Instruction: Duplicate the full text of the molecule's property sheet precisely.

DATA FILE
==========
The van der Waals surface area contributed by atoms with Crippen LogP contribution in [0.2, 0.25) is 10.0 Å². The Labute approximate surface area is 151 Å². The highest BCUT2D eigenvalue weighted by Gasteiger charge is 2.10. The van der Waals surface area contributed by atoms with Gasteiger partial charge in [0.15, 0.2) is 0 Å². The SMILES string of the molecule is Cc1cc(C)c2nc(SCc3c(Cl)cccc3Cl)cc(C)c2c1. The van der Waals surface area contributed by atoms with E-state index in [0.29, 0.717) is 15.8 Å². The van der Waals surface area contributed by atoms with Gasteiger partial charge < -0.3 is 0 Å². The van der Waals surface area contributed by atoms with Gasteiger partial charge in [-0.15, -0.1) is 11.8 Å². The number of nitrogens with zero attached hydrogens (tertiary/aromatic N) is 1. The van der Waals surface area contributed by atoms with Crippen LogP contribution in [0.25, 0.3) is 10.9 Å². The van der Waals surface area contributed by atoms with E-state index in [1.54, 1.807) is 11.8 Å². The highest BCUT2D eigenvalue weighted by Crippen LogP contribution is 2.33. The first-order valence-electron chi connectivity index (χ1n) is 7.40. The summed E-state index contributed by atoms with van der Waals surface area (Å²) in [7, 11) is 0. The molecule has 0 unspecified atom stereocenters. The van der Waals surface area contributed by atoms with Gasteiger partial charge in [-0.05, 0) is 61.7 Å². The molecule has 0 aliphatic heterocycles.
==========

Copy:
The van der Waals surface area contributed by atoms with Crippen LogP contribution in [0.2, 0.25) is 10.0 Å². The Labute approximate surface area is 151 Å². The highest BCUT2D eigenvalue weighted by Gasteiger charge is 2.10. The van der Waals surface area contributed by atoms with Gasteiger partial charge in [0.15, 0.2) is 0 Å². The SMILES string of the molecule is Cc1cc(C)c2nc(SCc3c(Cl)cccc3Cl)cc(C)c2c1. The van der Waals surface area contributed by atoms with E-state index in [0.29, 0.717) is 15.8 Å². The van der Waals surface area contributed by atoms with Gasteiger partial charge < -0.3 is 0 Å². The van der Waals surface area contributed by atoms with Gasteiger partial charge in [-0.15, -0.1) is 11.8 Å². The number of nitrogens with zero attached hydrogens (tertiary/aromatic N) is 1. The van der Waals surface area contributed by atoms with Crippen LogP contribution in [0.25, 0.3) is 10.9 Å². The van der Waals surface area contributed by atoms with E-state index in [1.54, 1.807) is 11.8 Å². The highest BCUT2D eigenvalue weighted by Crippen LogP contribution is 2.33. The first-order valence-electron chi connectivity index (χ1n) is 7.40. The summed E-state index contributed by atoms with van der Waals surface area (Å²) in [7, 11) is 0. The molecule has 0 unspecified atom stereocenters. The van der Waals surface area contributed by atoms with Gasteiger partial charge in [-0.05, 0) is 61.7 Å². The molecule has 0 aliphatic heterocycles.